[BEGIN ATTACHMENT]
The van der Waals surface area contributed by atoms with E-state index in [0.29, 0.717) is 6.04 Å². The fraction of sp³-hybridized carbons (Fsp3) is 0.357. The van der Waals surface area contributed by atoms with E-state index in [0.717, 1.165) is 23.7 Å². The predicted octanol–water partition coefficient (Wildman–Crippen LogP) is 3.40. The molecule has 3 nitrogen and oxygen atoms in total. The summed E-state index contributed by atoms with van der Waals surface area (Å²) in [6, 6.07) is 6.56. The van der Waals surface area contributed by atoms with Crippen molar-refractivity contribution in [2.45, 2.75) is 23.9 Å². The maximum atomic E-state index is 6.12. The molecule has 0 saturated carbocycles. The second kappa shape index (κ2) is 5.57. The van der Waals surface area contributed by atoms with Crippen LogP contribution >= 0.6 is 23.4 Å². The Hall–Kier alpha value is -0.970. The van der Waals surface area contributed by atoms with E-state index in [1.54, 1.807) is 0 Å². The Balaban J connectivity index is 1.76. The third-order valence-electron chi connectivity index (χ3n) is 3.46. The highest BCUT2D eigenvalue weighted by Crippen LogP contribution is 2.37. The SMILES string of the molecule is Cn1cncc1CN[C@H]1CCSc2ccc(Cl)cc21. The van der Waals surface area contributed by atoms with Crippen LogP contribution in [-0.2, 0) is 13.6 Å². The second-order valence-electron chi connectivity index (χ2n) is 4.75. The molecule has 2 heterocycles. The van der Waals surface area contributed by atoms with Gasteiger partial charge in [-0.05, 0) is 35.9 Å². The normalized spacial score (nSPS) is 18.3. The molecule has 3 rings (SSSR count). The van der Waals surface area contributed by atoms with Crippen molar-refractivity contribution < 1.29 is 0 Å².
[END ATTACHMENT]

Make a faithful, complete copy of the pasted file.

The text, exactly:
The van der Waals surface area contributed by atoms with E-state index in [0.29, 0.717) is 6.04 Å². The fraction of sp³-hybridized carbons (Fsp3) is 0.357. The van der Waals surface area contributed by atoms with E-state index in [0.717, 1.165) is 23.7 Å². The predicted octanol–water partition coefficient (Wildman–Crippen LogP) is 3.40. The molecule has 3 nitrogen and oxygen atoms in total. The summed E-state index contributed by atoms with van der Waals surface area (Å²) in [6, 6.07) is 6.56. The van der Waals surface area contributed by atoms with Crippen molar-refractivity contribution in [2.45, 2.75) is 23.9 Å². The maximum atomic E-state index is 6.12. The molecule has 0 saturated carbocycles. The second kappa shape index (κ2) is 5.57. The van der Waals surface area contributed by atoms with Crippen LogP contribution >= 0.6 is 23.4 Å². The Hall–Kier alpha value is -0.970. The van der Waals surface area contributed by atoms with E-state index in [1.54, 1.807) is 0 Å². The Balaban J connectivity index is 1.76. The third-order valence-electron chi connectivity index (χ3n) is 3.46. The highest BCUT2D eigenvalue weighted by Crippen LogP contribution is 2.37. The SMILES string of the molecule is Cn1cncc1CN[C@H]1CCSc2ccc(Cl)cc21. The van der Waals surface area contributed by atoms with Crippen LogP contribution in [-0.2, 0) is 13.6 Å². The second-order valence-electron chi connectivity index (χ2n) is 4.75. The molecule has 2 heterocycles. The van der Waals surface area contributed by atoms with Gasteiger partial charge in [-0.05, 0) is 35.9 Å². The normalized spacial score (nSPS) is 18.3. The molecule has 3 rings (SSSR count). The van der Waals surface area contributed by atoms with Crippen molar-refractivity contribution < 1.29 is 0 Å².